Every year, thousands of U.S. horses are sent to slaughterhouses in Canada and Mexico, according to animal welfare organizations. Lucky the horse was bound for a similar fate. Set to be sold at 17 cents a pound, “Lucky seemed like he had given up on life,” said Dale Phillips, Bluff’s equine therapist. “He was just done. He had no expression whatsoever. He didn’t whine at feeding time. He just stood there.”
The feeling of having given up – or been given up on – is one that many people struggling with substance use have felt. So Phillips adopted the horse, and brought him to Bluff, thinking there might be lessons in Lucky’s life story for the men and women taking part in Bluff’s equine therapy program.
Getting Lucky’s Gallop Back
Phillips, whose personal story of overcoming trauma in childhood was covered in People magazine, has spent a lifetime working with horses. As an equine therapist at Bluff, he helps patients deal with their own trauma and heal from substance abuse by teaching them to take responsibility for caring for horses, and learning from the relationships that develop as a result.
Phillips first took Lucky home to his ranch, where he assessed Lucky to make sure he was suitable for people who had little experience working with horses. Then he brought Lucky to Bluff, where he and the patients quickly got to work nursing the horse back to health. Skinny and withdrawn when he arrived, Lucky was given plenty of fresh air, exercise, nutritious food and proper grooming. Bluff patients bathed him, exercised him, fed him twice a day, cleaned his stall and made sure he had clean bedding to sleep on.
As the weeks went on, Lucky’s personality came back. Seemingly revived, he started acting like a happy and healthy horse – watching people as they arrived, pawing at the ground, looking relaxed, and getting excited when it was mealtime.
“It’s like he was thinking, ‘Maybe I’m not done,'” Phillips said. “He started letting me know it was feeding time, and I’d better hurry up.”
As the patients bonded with Lucky, Phillips drew parallels between Lucky’s progress and their own. “What’s the difference between Lucky and you? He’s willing to let me help him,” Phillips told those struggling to embrace the recovery process.
“Horses help you open up that line of communication with people. I want them to see the effort that the horse was putting in to get better. They see in two weeks the change in him, physically and emotionally. He has expression in his eyes. You turn him out and he jumps around and bucks around, which means he’s feeling better. That’s recovery. I see what he can be, just like I see what these folks come in looking like. But I know how much better they can look and feel after a few weeks of putting in the effort.”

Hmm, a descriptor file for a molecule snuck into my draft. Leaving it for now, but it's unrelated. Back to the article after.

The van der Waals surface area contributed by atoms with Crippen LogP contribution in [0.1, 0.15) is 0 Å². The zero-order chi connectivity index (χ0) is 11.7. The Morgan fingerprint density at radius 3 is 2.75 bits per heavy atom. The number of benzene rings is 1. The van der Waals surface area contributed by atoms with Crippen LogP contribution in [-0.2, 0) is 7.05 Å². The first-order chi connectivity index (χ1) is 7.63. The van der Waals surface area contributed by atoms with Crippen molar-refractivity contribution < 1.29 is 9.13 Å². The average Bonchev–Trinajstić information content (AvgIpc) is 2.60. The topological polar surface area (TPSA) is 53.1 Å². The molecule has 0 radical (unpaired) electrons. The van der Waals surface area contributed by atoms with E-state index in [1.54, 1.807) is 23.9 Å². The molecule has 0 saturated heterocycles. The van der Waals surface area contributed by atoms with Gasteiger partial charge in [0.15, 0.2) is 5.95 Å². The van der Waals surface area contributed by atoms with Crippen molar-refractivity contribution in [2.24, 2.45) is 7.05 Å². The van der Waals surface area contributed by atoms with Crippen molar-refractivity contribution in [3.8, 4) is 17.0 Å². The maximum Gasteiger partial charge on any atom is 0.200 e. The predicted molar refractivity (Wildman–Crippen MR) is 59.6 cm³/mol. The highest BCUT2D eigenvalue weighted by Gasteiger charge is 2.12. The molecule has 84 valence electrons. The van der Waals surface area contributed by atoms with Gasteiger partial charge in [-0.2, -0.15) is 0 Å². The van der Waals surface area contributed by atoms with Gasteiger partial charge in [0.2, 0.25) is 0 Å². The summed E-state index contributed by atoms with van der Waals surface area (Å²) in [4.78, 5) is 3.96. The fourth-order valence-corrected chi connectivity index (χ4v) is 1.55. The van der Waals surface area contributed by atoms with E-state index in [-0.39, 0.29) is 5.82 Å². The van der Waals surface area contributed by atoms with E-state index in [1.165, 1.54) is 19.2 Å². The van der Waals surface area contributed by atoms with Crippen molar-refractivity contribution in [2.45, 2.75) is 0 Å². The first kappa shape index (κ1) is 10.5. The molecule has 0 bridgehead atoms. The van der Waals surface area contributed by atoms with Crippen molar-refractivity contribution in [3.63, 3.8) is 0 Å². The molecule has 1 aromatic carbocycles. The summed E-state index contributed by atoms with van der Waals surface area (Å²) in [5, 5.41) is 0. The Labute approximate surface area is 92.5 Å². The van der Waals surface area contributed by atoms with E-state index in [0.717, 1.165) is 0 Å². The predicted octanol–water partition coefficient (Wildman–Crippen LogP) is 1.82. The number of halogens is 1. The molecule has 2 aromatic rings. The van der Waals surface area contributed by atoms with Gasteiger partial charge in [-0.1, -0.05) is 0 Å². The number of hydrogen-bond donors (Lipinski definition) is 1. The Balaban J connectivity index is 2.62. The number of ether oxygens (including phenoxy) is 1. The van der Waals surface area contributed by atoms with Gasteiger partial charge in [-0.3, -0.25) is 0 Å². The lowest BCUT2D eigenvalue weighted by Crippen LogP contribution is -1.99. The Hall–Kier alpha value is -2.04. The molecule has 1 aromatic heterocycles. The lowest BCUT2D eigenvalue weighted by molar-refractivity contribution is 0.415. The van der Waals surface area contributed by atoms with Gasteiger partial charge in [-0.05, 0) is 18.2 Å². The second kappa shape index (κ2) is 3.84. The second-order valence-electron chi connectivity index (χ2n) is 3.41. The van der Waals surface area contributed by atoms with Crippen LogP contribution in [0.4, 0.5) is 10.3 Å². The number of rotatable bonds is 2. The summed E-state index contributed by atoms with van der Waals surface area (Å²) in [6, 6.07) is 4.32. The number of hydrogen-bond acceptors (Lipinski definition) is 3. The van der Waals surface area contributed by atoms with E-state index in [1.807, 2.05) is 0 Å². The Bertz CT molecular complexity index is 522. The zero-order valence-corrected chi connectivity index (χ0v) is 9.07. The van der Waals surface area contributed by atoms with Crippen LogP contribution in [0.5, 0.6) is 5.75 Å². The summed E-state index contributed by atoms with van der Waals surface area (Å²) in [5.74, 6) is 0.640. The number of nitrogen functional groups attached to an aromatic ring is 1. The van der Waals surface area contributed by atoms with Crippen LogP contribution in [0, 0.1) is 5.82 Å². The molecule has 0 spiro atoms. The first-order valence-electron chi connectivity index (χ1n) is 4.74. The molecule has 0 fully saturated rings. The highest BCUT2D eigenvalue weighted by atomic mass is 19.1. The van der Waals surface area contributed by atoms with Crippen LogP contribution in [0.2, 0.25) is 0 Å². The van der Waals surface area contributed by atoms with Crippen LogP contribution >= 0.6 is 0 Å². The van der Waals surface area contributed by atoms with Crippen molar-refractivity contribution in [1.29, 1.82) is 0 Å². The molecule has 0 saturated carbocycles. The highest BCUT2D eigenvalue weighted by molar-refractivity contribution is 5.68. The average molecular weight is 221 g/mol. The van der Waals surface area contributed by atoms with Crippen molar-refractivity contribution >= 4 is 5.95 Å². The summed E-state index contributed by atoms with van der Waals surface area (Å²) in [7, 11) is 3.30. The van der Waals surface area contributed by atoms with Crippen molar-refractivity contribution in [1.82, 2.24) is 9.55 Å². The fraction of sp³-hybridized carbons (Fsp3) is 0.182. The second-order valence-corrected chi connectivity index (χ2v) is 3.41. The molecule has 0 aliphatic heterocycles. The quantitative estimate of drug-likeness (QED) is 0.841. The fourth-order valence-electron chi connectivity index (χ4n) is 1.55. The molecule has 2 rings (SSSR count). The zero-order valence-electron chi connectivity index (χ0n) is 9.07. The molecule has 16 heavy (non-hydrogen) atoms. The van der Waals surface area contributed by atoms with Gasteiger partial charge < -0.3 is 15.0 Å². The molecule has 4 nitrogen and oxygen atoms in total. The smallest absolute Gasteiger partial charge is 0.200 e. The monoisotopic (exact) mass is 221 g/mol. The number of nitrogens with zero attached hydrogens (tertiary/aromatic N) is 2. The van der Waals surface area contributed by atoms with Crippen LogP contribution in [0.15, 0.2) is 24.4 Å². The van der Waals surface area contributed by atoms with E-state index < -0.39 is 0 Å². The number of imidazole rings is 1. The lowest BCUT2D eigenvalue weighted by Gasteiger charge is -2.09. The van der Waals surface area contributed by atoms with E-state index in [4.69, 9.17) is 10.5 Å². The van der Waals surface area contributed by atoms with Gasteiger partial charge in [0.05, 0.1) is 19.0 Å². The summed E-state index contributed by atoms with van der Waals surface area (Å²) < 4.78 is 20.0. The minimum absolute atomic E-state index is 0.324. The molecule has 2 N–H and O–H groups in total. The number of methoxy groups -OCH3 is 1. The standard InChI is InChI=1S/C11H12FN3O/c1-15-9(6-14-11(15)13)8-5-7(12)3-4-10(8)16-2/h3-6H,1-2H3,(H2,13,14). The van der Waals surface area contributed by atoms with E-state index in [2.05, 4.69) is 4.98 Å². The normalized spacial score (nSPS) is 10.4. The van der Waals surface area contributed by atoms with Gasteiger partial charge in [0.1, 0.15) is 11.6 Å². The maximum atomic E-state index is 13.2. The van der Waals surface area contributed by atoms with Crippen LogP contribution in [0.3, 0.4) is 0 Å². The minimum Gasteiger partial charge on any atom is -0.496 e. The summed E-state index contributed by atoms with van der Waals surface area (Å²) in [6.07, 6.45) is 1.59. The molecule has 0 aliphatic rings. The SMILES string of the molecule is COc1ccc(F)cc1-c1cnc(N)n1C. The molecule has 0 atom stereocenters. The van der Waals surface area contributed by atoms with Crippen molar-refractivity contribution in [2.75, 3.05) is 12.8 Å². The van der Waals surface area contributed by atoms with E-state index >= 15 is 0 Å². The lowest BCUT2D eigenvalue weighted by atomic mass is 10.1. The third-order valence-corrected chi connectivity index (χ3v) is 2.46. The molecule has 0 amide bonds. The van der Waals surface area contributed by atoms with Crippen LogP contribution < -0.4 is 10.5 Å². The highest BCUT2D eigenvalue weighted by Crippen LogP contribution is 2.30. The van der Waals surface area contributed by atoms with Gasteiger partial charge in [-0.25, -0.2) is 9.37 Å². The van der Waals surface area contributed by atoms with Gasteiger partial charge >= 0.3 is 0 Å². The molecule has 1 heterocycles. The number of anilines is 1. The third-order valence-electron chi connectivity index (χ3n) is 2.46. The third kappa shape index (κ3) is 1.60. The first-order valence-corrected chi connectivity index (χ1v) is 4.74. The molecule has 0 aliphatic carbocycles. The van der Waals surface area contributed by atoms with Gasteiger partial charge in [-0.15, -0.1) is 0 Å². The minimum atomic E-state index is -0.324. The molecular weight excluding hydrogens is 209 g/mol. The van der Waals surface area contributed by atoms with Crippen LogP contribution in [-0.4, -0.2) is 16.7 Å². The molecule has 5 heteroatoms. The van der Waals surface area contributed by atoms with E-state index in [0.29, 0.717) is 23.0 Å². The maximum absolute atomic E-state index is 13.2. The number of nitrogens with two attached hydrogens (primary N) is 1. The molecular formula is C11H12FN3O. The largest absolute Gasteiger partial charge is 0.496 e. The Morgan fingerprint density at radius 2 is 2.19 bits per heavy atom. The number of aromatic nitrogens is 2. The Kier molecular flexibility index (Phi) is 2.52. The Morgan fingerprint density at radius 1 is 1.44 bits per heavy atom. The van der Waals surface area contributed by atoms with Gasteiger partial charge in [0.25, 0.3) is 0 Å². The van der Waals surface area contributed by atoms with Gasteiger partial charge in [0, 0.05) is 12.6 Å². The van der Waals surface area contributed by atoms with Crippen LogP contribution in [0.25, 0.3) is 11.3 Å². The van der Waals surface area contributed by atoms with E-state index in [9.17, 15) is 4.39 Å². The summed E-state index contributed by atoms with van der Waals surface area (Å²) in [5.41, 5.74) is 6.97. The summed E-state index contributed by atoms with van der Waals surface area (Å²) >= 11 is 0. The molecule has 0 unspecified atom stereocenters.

“Maybe everybody has given up on them too. But that horse only needs one person in his life to make a difference.”
Benefits of Equine Therapy
Helping to care for horses provides a reason to get up in the morning, and allows people to step outside of their own worries and preoccupations to care for another creature. Horses are very social and respond to interaction, building strong relationships with people once they trust them.
Horses also have a unique ability to sense emotions and react accordingly. If someone is angry, the horse may become stubborn and not want to follow commands. If the person is fearful, the horse may act skittish. But when someone is open and calm, the horse is more likely to respond in a similar manner.
By interacting with these smart, beautiful animals, men and women in recovery are challenged to look at themselves and the world in new ways. No matter how imperfect a person feels, when they treat a horse well, horses respond with non-judgmental friendship in return.
Many of the horses that Phillips uses in equine therapy have been abused or neglected. When people see horses overcome trauma and abuse, they start to envision overcoming their own difficult pasts.
“That’s why I do equine therapy,” Phillips said. “We have broken, beat up horses. We get broken, beat up people here too. When they hear about what these horses have gone through, they say, ‘I can’t believe somebody would do that to a horse.’ And I say, ‘I can’t believe somebody would do this to you.’ They can see that in an animal but they can’t see it when they look in the mirror. We are trying to heal the horses. We challenge the people to do the same work.”
Lucky Heads to His New Home
Now fully restored to health with a gleaming coat and a gentle disposition, Lucky was adopted by a family as a therapy horse for their 6-year-old son, who has spina bifida. Spina bifida, also known as neural tube defect, occurs when the spine doesn’t close properly during gestation. Babies with the condition often need surgery shortly after birth, and depending on the severity, may have serious physical and mental disabilities.
Horseback riding, when conducted with the help of equine therapists, can help children with spina bifida improve muscle tone, strength, flexibility and cognitive skills.
The patients said goodbye to Lucky in a graduation ceremony. “They gave him a reason to live,” Phillips said. “What we try to do is give our patients a reason to get their lives back too.”